Plans are shaping up to make 2022 a fantastic year of opportunity for Manchester’s children and young people, to help make up for all the time they’ve spent in lockdown and away from school and their friends during the last two years.
A calendar of activities, events, and opportunities throughout the year is being put together to help all children and young people – from tots to late teens – get their lives back post-Covid.
Amongst the highlights of the year is the return of Manchester Day – Manchester’s favourite day of the year. After a two-year absence due to Coronavirus, the free event on 19 June promises to be bigger and better than ever before, and this time, in recognition of everything the city’s children and young people have had to go through during the pandemic, it’s going to be dedicated to them.
The day will once again include the legendary Manchester Day Parade, which will as always weave its way in spectacular fashion through the city’s streets, and young people across the city are being offered an exclusive chance to help make and shape the parade over the next few months, or to play a starring role on the day.
Having fun and sharing good times together will be a big part of Our Year 2022, culminating in a city-wide extravaganza of fun for children and young people of all ages as part of National Play Day in August, which will see every part of the city buzzing with fun activities.
Listening to the voices and views of children and young people is at the heart of the council’s ambitions for the future of the city and key to making Manchester a child-friendly city.
As part of this, a year-long competition launching in Spring and continuing throughout 2022 will see a call-out for submissions from young people of artwork, poetry, written word, songs, photos, anything they want to submit, that for them captures what would make Manchester a child-friendly city.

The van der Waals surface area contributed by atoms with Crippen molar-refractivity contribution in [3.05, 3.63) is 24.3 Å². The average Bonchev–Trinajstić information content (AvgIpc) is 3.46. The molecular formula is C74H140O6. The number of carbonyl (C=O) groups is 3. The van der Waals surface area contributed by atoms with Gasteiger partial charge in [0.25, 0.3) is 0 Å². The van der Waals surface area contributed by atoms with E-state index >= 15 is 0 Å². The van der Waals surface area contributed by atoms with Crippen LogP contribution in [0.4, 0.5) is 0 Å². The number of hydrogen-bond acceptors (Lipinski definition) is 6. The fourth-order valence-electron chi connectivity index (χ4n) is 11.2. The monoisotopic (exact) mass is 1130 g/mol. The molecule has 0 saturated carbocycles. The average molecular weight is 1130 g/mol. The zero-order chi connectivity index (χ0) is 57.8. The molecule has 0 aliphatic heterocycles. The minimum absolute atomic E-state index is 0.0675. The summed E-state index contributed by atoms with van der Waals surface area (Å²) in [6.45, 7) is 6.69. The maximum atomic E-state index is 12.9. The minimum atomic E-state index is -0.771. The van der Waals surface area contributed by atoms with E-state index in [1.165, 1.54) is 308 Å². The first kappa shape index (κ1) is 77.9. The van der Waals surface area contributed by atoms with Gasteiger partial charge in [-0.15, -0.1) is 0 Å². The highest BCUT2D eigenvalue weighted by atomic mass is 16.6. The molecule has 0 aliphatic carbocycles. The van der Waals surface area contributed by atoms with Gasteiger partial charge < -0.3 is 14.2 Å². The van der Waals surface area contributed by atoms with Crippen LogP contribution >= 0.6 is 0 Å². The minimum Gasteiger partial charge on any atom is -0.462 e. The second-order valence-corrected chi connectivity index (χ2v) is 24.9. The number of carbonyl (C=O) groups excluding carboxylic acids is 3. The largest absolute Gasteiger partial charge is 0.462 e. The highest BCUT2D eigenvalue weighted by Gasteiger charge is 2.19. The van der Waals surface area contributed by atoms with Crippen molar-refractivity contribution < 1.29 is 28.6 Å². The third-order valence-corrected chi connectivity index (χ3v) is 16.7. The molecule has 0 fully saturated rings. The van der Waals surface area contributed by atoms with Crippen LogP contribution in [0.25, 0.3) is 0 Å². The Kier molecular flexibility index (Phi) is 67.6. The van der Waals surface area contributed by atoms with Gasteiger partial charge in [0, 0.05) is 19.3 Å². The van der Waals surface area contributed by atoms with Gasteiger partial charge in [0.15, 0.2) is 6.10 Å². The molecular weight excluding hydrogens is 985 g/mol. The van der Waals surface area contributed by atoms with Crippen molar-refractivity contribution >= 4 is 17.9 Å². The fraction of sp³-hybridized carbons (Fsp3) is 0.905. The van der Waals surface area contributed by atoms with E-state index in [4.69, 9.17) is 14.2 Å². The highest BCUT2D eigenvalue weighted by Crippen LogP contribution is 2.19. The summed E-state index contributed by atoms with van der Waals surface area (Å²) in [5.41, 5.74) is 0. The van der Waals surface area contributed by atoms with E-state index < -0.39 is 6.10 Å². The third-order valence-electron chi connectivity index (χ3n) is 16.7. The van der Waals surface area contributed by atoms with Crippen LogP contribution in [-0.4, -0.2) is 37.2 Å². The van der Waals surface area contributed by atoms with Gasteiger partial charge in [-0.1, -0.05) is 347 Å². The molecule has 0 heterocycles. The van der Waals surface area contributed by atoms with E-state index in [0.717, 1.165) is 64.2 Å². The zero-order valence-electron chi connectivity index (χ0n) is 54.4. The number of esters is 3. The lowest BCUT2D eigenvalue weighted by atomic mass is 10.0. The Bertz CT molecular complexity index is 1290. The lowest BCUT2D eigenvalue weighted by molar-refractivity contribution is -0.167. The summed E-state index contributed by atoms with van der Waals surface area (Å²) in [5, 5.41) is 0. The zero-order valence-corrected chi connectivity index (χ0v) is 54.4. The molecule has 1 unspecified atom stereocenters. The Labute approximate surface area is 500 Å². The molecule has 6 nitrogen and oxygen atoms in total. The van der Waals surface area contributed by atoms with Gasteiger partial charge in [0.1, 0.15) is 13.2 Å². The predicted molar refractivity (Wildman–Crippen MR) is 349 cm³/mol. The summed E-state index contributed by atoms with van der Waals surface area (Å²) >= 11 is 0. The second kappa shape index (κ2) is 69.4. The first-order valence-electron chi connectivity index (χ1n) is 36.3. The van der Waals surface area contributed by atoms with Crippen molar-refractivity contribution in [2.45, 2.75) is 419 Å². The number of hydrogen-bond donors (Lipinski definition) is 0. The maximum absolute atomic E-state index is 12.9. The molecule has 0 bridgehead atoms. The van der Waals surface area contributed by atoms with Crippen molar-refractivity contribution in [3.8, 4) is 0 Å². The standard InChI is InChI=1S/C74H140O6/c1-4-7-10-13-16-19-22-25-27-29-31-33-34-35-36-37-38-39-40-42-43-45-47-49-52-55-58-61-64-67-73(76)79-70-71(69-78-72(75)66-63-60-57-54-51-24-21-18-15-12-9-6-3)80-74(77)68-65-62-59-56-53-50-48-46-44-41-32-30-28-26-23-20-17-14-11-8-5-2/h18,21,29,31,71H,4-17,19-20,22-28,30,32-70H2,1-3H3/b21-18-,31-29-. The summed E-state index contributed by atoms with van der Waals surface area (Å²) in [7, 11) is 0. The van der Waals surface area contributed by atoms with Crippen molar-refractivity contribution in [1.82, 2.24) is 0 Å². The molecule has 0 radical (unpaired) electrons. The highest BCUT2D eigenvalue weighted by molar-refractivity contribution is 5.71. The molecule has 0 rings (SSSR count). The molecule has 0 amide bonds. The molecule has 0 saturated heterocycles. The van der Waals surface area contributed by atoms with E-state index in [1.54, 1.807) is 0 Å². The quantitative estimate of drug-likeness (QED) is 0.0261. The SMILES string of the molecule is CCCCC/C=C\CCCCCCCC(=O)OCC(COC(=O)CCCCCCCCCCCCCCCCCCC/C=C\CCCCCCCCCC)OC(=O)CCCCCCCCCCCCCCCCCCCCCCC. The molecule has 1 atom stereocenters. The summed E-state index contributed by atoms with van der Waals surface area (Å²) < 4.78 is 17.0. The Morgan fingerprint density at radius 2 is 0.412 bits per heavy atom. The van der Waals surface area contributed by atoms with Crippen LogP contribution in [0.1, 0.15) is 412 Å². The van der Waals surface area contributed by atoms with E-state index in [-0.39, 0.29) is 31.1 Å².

Councillor Garry Bridges, Executive Member for Children and Schools, Manchester City Council, said:
“Our Year is all about listening to what children and young people want from their city, as well as leaving a legacy of a child-friendly Manchester where young people are heard and can influence decisions that affect them.
“That’s why we’re launching a competition to ask children and young people themselves, ‘What would make Manchester child-friendly?’
“Manchester has incredibly talented young people with diverse backgrounds and interests. We want them to put that creativity to good use, and tell us what would make Manchester a better city for them to play, live, and grow up in.
“Their ideas will help us shape a future city fit not just for them but for successive generations of children and young people living here in Manchester, and we can’t wait to hear what they’ve got to say.”
Discussions are already well underway with businesses and partners on delivering the year-round programme of cultural and leisure activities for young people, as well as wide-ranging work experience, mentoring, and volunteering opportunities. The council is however still keen to hear from anyone who thinks they have something to offer that would make a difference to the life chances of children and young people.
Councillor Bridges said:
“We have high aspirations for our young people. They’ve told us what they want from our city and we want to make it happen.
“The Council can’t do this alone though – we need the whole city to work with us.
“So we’re renewing our call to businesses, cultural organisations, leisure providers, shops, transport operators, and others – to get behind our children and young people this year, and to help create the opportunities and experiences they need and deserve to allow them to reclaim their futures and succeed in life.
“Leaders across Manchester are already jumping at the chance to get on board and work together for a better future for our young people, but we would love to hear from anyone else who wants to help and can support this campaign.”